During a visit to Westminster High School yesterday, Maryland Attorney General J. Joseph Curran Jr. asked a group of Carroll County teen-agers a simple question: What's going on in your lives?
Curran heard what he has heard from other teens across Maryland. They're busy, tired, bored, concerned about tobacco, alcohol, drugs and violence in schools, and they would like a place to hang out with their peers.
"We need places where we don't have to deal with authority figures," said Brendan Reed, a Westminster High senior. "If you want to get kids off the streets, you have to do something kids want to do."
Carroll County was Curran's 11th stop - he has 13 to go - on his Youth Listening Tour of the state, which will provide the impetus for policy initiatives dealing with youth, he said.
The hourlong event at Westminster High School drew county and education officials, business and community leaders and 22 students from middle and high schools, all participating in a forum to help youth.
"We want to hear about the problems children face today and their solutions," Curran said. "Kids are saying they want more of these sessions where they can get things off their chests."
Many in the adult audience, which included counselors, attorneys and law enforcement officials, wondered why teen-agers were tired. Students elaborated on schedules that often begin at 5:30 a.m., include long bus rides to school, after-class activities, part-time jobs and homework sometimes until 11 p.m.
Those hours seemed to leave little time for the free time Curran asked about. Still, he learned that hanging out at malls, if kids can get there, occupies the spare time of many.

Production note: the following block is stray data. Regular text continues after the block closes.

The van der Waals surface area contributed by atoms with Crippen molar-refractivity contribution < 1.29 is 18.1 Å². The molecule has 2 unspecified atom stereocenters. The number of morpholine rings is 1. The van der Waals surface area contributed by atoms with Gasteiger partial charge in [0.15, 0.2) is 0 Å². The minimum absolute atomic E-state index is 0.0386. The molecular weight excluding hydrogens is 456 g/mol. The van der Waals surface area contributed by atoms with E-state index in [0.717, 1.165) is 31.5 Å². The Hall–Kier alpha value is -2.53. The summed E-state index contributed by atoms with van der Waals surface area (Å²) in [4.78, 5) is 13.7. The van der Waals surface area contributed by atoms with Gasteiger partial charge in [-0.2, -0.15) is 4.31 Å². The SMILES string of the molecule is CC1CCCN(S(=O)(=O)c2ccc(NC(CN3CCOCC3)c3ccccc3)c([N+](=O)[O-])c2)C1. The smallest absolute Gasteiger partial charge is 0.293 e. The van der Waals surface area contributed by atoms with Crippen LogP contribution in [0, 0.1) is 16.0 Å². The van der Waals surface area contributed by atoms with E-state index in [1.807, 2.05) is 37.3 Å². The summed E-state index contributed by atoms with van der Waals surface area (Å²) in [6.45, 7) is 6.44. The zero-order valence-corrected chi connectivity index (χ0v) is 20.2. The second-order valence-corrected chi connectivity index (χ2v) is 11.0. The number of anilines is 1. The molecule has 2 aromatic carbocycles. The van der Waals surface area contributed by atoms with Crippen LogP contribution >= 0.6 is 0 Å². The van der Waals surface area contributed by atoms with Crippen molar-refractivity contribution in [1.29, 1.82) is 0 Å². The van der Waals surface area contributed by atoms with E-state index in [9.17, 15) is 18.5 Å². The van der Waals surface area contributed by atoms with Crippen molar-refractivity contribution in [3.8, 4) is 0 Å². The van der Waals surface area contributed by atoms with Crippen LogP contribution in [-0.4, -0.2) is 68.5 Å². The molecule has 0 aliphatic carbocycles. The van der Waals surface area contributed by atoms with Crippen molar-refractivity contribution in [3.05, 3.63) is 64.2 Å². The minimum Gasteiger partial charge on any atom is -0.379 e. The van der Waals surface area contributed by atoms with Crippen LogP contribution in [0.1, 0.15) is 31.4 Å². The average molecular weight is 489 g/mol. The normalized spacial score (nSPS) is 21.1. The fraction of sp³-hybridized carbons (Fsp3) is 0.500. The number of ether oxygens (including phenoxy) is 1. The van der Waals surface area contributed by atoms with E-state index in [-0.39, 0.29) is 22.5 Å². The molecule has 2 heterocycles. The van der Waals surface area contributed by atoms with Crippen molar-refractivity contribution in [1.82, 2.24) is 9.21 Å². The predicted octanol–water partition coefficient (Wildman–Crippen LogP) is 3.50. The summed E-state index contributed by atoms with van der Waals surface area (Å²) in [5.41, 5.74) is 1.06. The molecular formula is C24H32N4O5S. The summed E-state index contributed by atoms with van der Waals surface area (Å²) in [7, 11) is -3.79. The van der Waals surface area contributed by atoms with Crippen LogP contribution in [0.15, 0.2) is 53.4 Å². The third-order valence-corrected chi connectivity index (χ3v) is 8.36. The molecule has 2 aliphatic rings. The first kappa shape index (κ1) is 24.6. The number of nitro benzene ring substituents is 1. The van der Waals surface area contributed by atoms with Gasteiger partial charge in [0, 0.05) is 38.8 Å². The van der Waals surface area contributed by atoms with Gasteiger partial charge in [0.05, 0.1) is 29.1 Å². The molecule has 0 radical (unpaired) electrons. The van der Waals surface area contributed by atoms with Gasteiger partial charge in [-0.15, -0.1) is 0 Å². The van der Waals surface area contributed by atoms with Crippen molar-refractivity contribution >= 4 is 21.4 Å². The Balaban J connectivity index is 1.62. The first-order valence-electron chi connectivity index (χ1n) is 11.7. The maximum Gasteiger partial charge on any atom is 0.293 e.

"You can't go anywhere unless your parents are home or you can walk," said Kaitlyn Brewer, an eighth-grader at West Middle School.
Despite costly efforts to prevent youth from smoking, Curran said he is discouraged to learn that tobacco use is on the increase.
"By the end of the lunch mods here, you can't breathe in the bathrooms," Brendan said.
Anna Zawacki, an East Middle School eighth-grader, offered a solution.
"A celebrity [spokesman] would make all the difference," Anna said. "Everybody knows Britney Spears likes Pepsi, but who is talking about no smoking?"
Many students told Curran that they frequently hear friends talking about drug use. "Drugs are not in one place. They are everywhere," said Matt Wolf, an East Middle eighth-grader.
Sarah Stambaugh, a senior at Francis Scott Key High, said, "A lot of people here need help with drug treatment and they don't have the money to get it."
The comments were fairly typical of what Curran has heard so far, he said. But he has talked to the most vocal teens and those who are involved in many activities.
"The patterns are similar," Curran said. "We need to find out more from those kids who are not active, who feel left out."
Westminster High junior Brett Deane said holding the forum in the school's media center with a few students was the ideal setting.
"This was the perfect size, much better than a big assembly," said Brett. "We got to meet with important people from the community and to express ourselves. It was great seeing all these guys here asking us questions."
Charles I. Ecker, interim superintendent of Carroll County schools, said he appreciated Curran's visit.
"He started something that we should continue," Ecker said. "This will stimulate conversation between government and kids."
Naomi Lowenthal, director of recreation in Taneytown, has planned several events for teen-agers that were poorly attended.
"We are not reaching youth because we are not doing the things that they want," Lowenthal said. "This forum was a wonderful idea. We got kids from all different avenues."